The exhibition has been designed based on Miró's Solar Bird (Oiseau solaire), a work from 1968 that can be seen from the entrance to the Chillida Leku site. “It invites the visitor to go up and discover”, explained Mireia Massagué, director of the museum. Outside the farmhouse you can find another monumental sculpture, Femme, located in front of the Zabalaga coat of arms and which is being exhibited outside the Foundation for the first time.

The great challenge of the exhibition, however, has been to combine the entry of Miró's color into the Zabalaga farmhouse, as explained by Estela Solana, head of exhibitions at Chillida Leku. They have opted for balance and gradation. “In the first room it is perceived, but nuanced”, she has indicated.

In this first space, the tour begins with two lithographs, Quelques fleurs pour des amis, from 1964, the first dedicated to Pierre and Patricia Matisse, and the second in homage to Aimé Maeght, who was the gallery owner of Chillida and Miró.

In the second room comes "an explosion of color." The tapestry Le Lézard aux plumes d'or, made by Josep Royo based on a lithograph by Miró, contributes to this, accompanied in the same room by several sculptures related to nature and another monumental bronze sculpture Femme, Monument, a homage to the feminine universe. In the third room, finally, there has been a commitment to “a flash of colours” through the graphic works of the BBVA Collection, which reflect “electric characters, in some cases intriguing and arrogant”.

In this same room, these more personal elements have been collected, reflecting that bond of union that began to be woven in Paris and accompanied them throughout their lives. A letter recalls the odyssey experienced by Chillida's La Sirena Varada and how the artist from San Sebastian chose to give it to Miró once the Madrid City Council declined to install it for political reasons. Years later it arrived at its current location, on the Paseo de la Castellana, with the prior permission of the Catalan artist. “The aita told them that it was no longer his, that they ask Miró for permission”, explained Luis Chillida.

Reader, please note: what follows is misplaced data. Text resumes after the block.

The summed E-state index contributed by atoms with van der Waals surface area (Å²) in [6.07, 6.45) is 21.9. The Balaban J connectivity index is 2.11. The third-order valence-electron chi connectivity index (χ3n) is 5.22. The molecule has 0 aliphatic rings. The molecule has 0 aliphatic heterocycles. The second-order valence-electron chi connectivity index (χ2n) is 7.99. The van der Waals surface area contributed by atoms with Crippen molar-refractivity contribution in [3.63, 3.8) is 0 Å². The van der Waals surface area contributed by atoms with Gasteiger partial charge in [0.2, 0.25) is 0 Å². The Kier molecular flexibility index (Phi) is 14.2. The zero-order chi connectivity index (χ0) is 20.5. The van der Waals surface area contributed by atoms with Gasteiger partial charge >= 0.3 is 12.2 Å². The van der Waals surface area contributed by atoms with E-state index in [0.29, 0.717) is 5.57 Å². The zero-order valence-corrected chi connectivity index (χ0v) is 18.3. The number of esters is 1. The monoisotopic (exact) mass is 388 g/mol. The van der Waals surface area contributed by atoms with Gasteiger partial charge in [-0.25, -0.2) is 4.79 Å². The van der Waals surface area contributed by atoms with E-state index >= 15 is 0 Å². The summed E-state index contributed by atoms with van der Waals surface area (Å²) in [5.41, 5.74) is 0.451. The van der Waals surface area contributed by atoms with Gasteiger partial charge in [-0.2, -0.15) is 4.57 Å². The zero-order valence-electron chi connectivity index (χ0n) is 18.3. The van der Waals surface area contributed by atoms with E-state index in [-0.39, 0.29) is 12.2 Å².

Among these elements of a personal nature are also collected memories of the summers in Saint-Paul-de-Vence and, above all, texts that reflect their mutual admiration. Chillida said that Miró had convex lines and that he was “rather concave”. “One had a more Mediterranean way of being, and the other was more Atlantic and Basque”, pointed out Luis Chillida.

Some elements and experiences contributed to unite their artistic paths. "The feeling of belonging to their land, the experience in Paris in their youth, where they lived the influence of the artistic avant-garde each in their time, and the need to return to the origin are some common life experiences that marked both the sense of the work of Joan Miró and that of Eduardo Chillida", Solana pointed out.

And above all they shared a sincere friendship and deep admiration. “Shortly after meeting her, I noticed in her eyes her ability to think through her eyes. He was a Miró-voyeur, one of those who see when they look, and also a delicious, humane, pleasant and supportive person”, Chillida honored him after her death, with the dream of Chillida Leku still in the making. Now, the Miró exhibition in Zabalaga closes "the circle of an artistic dialogue".